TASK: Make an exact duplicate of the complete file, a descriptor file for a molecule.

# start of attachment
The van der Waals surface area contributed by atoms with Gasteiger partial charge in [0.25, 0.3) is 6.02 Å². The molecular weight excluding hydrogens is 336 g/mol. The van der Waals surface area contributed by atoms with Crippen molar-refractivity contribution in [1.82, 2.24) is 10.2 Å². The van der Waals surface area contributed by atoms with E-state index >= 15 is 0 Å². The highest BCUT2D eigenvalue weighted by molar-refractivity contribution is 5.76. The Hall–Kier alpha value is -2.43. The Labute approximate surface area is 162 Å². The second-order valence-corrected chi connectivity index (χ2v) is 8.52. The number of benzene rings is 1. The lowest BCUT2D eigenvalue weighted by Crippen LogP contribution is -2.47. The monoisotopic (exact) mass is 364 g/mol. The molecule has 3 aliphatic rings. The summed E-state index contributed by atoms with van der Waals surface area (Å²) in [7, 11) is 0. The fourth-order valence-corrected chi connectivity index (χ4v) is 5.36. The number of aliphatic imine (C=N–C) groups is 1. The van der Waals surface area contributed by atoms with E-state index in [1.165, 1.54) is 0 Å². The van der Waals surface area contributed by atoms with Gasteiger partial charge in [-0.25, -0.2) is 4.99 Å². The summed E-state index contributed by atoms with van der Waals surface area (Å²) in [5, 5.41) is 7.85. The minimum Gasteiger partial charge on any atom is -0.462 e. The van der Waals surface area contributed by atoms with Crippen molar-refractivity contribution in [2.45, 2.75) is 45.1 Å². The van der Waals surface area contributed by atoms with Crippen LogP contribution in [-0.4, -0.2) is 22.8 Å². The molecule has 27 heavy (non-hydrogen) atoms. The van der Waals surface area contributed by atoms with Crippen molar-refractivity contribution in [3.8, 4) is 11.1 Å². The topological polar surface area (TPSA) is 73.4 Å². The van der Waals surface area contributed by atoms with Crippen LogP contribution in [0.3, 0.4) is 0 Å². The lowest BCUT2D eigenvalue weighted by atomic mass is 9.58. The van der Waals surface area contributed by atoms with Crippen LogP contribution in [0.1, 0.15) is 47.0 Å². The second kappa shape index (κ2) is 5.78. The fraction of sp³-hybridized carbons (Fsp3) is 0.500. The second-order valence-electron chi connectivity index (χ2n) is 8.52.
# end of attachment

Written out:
The van der Waals surface area contributed by atoms with Gasteiger partial charge in [0.25, 0.3) is 6.02 Å². The molecular weight excluding hydrogens is 336 g/mol. The van der Waals surface area contributed by atoms with Crippen molar-refractivity contribution in [1.82, 2.24) is 10.2 Å². The van der Waals surface area contributed by atoms with E-state index >= 15 is 0 Å². The highest BCUT2D eigenvalue weighted by molar-refractivity contribution is 5.76. The Hall–Kier alpha value is -2.43. The Labute approximate surface area is 162 Å². The second-order valence-corrected chi connectivity index (χ2v) is 8.52. The number of benzene rings is 1. The lowest BCUT2D eigenvalue weighted by Crippen LogP contribution is -2.47. The monoisotopic (exact) mass is 364 g/mol. The molecule has 3 aliphatic rings. The summed E-state index contributed by atoms with van der Waals surface area (Å²) in [7, 11) is 0. The fourth-order valence-corrected chi connectivity index (χ4v) is 5.36. The number of aliphatic imine (C=N–C) groups is 1. The van der Waals surface area contributed by atoms with E-state index in [1.165, 1.54) is 0 Å². The van der Waals surface area contributed by atoms with Gasteiger partial charge in [-0.25, -0.2) is 4.99 Å². The summed E-state index contributed by atoms with van der Waals surface area (Å²) in [5, 5.41) is 7.85. The minimum Gasteiger partial charge on any atom is -0.462 e. The van der Waals surface area contributed by atoms with Crippen molar-refractivity contribution in [2.45, 2.75) is 45.1 Å². The van der Waals surface area contributed by atoms with Crippen LogP contribution in [-0.4, -0.2) is 22.8 Å². The molecule has 27 heavy (non-hydrogen) atoms. The van der Waals surface area contributed by atoms with Crippen molar-refractivity contribution in [3.8, 4) is 11.1 Å². The topological polar surface area (TPSA) is 73.4 Å². The van der Waals surface area contributed by atoms with Crippen LogP contribution in [0.3, 0.4) is 0 Å². The lowest BCUT2D eigenvalue weighted by atomic mass is 9.58. The van der Waals surface area contributed by atoms with Crippen LogP contribution in [0.1, 0.15) is 47.0 Å². The second kappa shape index (κ2) is 5.78. The fraction of sp³-hybridized carbons (Fsp3) is 0.500. The second-order valence-electron chi connectivity index (χ2n) is 8.52.